‘Pleasurable’ browsing breaks rejuvenate workers, but emailing causes harm, says new NUS research
A new research has found that allowing workers to browse the Internet could increase their productivity.
The study, "Impact of Cyberloafing on Psychological Engagement," by Don J.Q. Chen and Vivien K.G Lim of the National University of Singapore (NUS) compared Web browsing at workplace to other activities that employees usually indulge in such as making personal calls, texting or checking emails. The study also found that Web surfers were better at work than those who did not take a break at all.
The Wall Street Journal reported that undergraduate management students, who took part in the study, were divided into three groups: a control group, a "rest-break" group and a Web-surfing group.
The study found significant improvement in productivity and effectiveness of work among the Web-surfers.
They also displayed lower levels of mental exhaustion, boredom and higher levels of engagement, said the report.
The authors of the study said that browsing the Internet serves an important "restorative function."
However the researchers also said that personal emailing distracts workers.
The Wall Street Journal quoted Dr. Lim saying that workers "usually choose to visit only the sites that they like — it’s like going for a coffee or snack break. Breaks of such nature are pleasurable, rejuvenating the Web surfer."
But emailing is "cognitively more demanding, relative to Web surfing, as you need to pay attention to what is said on the email," she added.
The authors said that employees should be allowed time for limited personal Web browsing "since it has a salubrious impact on employees’ productivity," while access to personal emails must be controlled.
Last month, a survey by YouGov had suggested something similar.
It found that Small and Mid-sized Businesses (SMBs) in Europe are witnessing productivity leaps of over 30% after integrating the use of employees’ personal communications devices into their businesses.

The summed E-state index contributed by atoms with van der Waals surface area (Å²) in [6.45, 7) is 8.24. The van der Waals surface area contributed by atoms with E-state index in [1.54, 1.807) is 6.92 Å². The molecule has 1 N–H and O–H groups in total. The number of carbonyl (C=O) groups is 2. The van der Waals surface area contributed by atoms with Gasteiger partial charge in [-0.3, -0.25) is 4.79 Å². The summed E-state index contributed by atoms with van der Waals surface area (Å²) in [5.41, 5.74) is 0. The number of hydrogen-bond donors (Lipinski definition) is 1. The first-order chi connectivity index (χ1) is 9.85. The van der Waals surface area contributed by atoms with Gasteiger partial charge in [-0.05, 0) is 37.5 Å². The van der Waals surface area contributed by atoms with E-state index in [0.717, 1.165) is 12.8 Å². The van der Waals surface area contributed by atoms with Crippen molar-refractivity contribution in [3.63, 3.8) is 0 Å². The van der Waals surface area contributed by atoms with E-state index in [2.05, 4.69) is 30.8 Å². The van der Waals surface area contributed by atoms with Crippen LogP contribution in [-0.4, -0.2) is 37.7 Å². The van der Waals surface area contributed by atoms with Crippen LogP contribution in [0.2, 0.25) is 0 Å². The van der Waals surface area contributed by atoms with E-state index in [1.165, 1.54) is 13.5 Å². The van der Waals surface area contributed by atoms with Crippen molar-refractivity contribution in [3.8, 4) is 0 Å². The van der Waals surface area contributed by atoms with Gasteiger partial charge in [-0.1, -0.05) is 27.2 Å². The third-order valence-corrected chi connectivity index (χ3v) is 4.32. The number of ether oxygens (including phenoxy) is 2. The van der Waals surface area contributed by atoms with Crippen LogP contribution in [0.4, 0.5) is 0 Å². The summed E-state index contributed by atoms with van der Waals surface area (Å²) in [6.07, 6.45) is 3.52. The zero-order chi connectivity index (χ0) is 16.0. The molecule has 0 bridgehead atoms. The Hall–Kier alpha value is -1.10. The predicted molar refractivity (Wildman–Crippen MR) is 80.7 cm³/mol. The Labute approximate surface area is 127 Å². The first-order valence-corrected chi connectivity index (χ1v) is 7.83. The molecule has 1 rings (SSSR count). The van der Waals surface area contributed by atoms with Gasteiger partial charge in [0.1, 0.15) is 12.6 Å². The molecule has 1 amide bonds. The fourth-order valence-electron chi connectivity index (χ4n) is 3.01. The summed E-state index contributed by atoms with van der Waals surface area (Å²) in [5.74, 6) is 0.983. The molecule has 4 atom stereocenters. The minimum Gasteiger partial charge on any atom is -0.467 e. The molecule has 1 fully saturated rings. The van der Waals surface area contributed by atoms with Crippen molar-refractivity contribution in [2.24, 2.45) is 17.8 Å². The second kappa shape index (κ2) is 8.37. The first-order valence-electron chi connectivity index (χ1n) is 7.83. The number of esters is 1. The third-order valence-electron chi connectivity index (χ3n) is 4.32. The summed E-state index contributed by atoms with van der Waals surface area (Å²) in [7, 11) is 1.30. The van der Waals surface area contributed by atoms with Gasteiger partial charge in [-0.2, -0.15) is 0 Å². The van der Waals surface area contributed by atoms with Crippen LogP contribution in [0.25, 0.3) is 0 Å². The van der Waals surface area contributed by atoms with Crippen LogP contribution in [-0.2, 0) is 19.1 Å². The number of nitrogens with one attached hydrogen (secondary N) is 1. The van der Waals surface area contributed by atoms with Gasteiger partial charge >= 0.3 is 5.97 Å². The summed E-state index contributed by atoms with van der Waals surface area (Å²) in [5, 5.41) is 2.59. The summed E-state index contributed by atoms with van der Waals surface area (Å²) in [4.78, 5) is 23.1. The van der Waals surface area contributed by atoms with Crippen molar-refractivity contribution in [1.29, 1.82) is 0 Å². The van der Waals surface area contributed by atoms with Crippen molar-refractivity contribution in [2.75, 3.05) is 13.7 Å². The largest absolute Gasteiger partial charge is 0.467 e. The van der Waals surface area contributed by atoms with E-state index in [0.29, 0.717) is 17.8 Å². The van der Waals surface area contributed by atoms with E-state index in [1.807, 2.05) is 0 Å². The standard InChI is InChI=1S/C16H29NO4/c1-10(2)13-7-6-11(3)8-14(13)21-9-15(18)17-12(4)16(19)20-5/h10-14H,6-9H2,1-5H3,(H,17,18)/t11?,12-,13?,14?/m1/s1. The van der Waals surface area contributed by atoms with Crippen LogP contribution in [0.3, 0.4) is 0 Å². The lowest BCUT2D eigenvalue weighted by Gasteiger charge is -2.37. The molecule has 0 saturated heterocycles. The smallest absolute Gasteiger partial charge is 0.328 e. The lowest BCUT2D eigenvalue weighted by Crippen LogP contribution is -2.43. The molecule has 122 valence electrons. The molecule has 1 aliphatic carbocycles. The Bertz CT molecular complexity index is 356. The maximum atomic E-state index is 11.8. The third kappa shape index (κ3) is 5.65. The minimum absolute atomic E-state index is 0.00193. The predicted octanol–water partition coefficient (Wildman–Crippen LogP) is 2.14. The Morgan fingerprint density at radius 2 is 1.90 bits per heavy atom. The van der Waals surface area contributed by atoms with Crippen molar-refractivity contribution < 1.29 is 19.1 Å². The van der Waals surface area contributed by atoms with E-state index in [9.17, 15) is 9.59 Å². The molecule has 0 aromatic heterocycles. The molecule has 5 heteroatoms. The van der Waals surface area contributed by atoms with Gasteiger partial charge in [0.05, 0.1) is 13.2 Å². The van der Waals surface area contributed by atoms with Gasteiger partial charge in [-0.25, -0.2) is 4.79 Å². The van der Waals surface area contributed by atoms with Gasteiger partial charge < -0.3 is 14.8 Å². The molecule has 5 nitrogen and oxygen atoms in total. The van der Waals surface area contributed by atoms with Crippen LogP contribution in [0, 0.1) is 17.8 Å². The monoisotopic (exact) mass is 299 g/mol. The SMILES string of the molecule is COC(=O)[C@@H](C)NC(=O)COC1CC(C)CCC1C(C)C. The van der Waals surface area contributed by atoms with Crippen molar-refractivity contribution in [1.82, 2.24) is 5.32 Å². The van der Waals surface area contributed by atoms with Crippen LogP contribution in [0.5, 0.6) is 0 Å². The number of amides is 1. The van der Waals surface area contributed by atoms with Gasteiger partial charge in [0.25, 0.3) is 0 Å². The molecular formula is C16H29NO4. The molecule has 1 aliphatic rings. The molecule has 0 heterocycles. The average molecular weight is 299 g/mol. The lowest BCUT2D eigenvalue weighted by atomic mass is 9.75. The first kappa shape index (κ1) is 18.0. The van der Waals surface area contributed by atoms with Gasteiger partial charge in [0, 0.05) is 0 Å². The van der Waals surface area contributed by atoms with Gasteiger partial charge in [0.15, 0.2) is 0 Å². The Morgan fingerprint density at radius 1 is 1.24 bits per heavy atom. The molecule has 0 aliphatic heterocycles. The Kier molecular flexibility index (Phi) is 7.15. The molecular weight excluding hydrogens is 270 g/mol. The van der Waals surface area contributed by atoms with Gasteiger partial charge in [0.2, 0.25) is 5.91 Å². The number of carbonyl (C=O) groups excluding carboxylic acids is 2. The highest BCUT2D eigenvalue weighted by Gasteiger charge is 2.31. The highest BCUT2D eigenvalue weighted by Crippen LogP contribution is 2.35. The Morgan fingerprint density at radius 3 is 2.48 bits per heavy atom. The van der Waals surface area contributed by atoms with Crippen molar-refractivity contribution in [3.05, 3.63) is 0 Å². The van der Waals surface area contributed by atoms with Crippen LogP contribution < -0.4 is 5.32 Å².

The survey by YouGov for virtual computing service provider Citrix Online found that consumerisation — a term used for allowing employees to use their personal devices such as iPads, iPhones and other Android-based gadgets — improves productivity for over 10% SMBs.
The consumerisation of IT has been rising up to corporate agenda recently, driven by increasing use of smartphones and tablet devices such as Apple’s iPads and iPhone or Google’s Android-based handsets.
The study found that 21% of UK businesses are under more pressure to introduce or increase mobile/flexible working practices compared to five years ago, with only 2% under less pressure.
Though a significant shift, this is much lower than the European average of 36%, said YouGov.
Citrix Online EMEA marketing senior director Andrew Millard said, "As the boundaries between office hours and personal time become less distinct, managers are losing control of how people ‘work’, as individuals want to prioritise what they do."
"It is no surprise therefore that there is so much resistance to workshifting, as managers have to move to evaluating performance on results over time rather than on the basis of physically seeing them working at their desks."
Milard also added that consumerisation allowed employees to prioritise their work effectively.
"The good news is that these devices enable employees to take charge of their time, by self-prioritising in an effective and controlled way," Milard said.